Identifying and monitoring social relationships
In order for behavioral and environmental management to be effective in treating cat aggression, the social relationships in multi-cat households should be identified and monitored. Social groupings, isolated individuals, or pairs should be identified, and cats’ relationships with each other, both positive and negative, should be monitored.
Studying these social relationships helps to determine risk levels and to decide how to implement modifications such as temporary or permanent separation, the use of medication, and rehoming.
Environmental modification to help prevent aggression in multi-cat households
The goal of environmental modifications is to transform a multi-cat household into feline territories. Feline territories replicate the way that cats organize themselves when living in the wild. They consist of areas for sleep, eating, play, and socializing. Feline territories are a key element in preventing aggression in multi-cat households.
An environmental modification program involves deciding on the best way to distribute resources. Food and water bowls, beds, scratching posts, toys, and litter boxes should be placed in a way that meets the physical and emotional needs of all cats living together in your home.
The program emphasizes the concepts of multiplying resources and providing safe spaces for cats. Feline territories are created by using drawings of household plans and histories of multi-cat groups and their interactions. The program involves five steps.
The five-step process
- The first step is to identify friendly and hostile interactions displayed by resident cats. The purpose of this step is to determine if subgroupings exist and to detect overly aggressive or submissive individuals.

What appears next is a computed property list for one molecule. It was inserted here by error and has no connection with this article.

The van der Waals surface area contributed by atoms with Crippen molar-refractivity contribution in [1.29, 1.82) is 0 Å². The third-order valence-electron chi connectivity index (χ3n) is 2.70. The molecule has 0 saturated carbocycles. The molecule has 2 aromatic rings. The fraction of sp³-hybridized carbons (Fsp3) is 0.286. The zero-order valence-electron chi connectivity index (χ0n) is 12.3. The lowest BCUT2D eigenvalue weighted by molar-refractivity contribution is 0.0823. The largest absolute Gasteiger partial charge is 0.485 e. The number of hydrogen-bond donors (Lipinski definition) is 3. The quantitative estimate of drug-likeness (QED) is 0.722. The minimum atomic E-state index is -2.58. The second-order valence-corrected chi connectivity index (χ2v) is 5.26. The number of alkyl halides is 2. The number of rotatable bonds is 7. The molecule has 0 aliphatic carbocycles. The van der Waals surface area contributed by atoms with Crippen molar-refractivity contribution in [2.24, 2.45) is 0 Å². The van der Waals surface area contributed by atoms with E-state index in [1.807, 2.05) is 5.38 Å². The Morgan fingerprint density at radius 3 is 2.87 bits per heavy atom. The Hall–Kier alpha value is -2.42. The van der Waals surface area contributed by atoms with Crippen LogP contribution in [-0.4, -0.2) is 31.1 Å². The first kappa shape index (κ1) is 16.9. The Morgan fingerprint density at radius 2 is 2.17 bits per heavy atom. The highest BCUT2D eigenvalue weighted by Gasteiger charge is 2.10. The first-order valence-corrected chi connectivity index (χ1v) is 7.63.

- Getting to know the layout of the house is the second step. The plan of the house should include measurements, furniture, entrances, exits, places available and not available to cats, and information about how resident cats occupy the space.
- The third step is to recognize all of the problem behaviors that typically occur. This ensures that the program will address other behavioral issues, such as marking, house-soiling, and destructive scratching.
- Fourth, limitations to the ability to make some changes need to be considered. Changes in the home that are too extreme or costly might not be feasible or desirable for cat owners and for cats themselves.
- The fifth and final step is to implement the principles of multiplying, decentralizing, and sectorizing resources. Decentralizing involves spreading resources around the home in a way that helps to reduce competition, while sectorizing means designating special areas of a home for different purposes. Sectors are created for feeding, eliminating, playing, resting, and so on.
Changes to the environment should be applied gradually and accompanied by behavioral monitoring. It is most effective to adapt the environment into feline territories before problems arise.
Beaver, B. V. (2004). Fractious cats and feline aggression. Journal of feline medicine and surgery, 6(1), 13-18.
Ramos, D. (2019). Common feline problem behaviors: Aggression in multi-cat households. Journal of feline medicine and surgery, 21(3), 221-233.